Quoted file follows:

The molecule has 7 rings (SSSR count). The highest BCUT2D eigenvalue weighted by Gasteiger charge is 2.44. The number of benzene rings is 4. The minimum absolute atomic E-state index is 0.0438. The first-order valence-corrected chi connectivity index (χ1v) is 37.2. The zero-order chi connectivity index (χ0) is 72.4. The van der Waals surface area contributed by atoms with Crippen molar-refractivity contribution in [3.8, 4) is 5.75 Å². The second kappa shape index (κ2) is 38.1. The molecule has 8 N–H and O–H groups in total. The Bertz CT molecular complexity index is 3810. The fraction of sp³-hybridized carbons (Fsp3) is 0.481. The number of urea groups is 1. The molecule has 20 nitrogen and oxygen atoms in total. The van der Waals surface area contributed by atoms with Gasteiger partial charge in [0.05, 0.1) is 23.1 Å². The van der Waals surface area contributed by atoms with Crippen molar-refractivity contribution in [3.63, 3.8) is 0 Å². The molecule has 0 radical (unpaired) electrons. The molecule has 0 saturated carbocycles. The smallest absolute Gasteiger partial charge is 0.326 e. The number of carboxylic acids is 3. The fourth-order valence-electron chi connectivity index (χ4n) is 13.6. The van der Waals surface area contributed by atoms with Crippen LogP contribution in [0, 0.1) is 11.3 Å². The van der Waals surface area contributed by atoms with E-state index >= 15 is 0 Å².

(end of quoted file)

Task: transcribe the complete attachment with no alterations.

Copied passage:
The molecule has 7 rings (SSSR count). The highest BCUT2D eigenvalue weighted by Gasteiger charge is 2.44. The number of benzene rings is 4. The minimum absolute atomic E-state index is 0.0438. The first-order valence-corrected chi connectivity index (χ1v) is 37.2. The zero-order chi connectivity index (χ0) is 72.4. The van der Waals surface area contributed by atoms with Crippen molar-refractivity contribution in [3.8, 4) is 5.75 Å². The second kappa shape index (κ2) is 38.1. The molecule has 8 N–H and O–H groups in total. The Bertz CT molecular complexity index is 3810. The fraction of sp³-hybridized carbons (Fsp3) is 0.481. The number of urea groups is 1. The molecule has 20 nitrogen and oxygen atoms in total. The van der Waals surface area contributed by atoms with Gasteiger partial charge in [0.05, 0.1) is 23.1 Å². The van der Waals surface area contributed by atoms with Crippen molar-refractivity contribution in [3.63, 3.8) is 0 Å². The molecule has 0 radical (unpaired) electrons. The molecule has 0 saturated carbocycles. The smallest absolute Gasteiger partial charge is 0.326 e. The number of carboxylic acids is 3. The fourth-order valence-electron chi connectivity index (χ4n) is 13.6. The van der Waals surface area contributed by atoms with Crippen LogP contribution in [0, 0.1) is 11.3 Å². The van der Waals surface area contributed by atoms with E-state index >= 15 is 0 Å².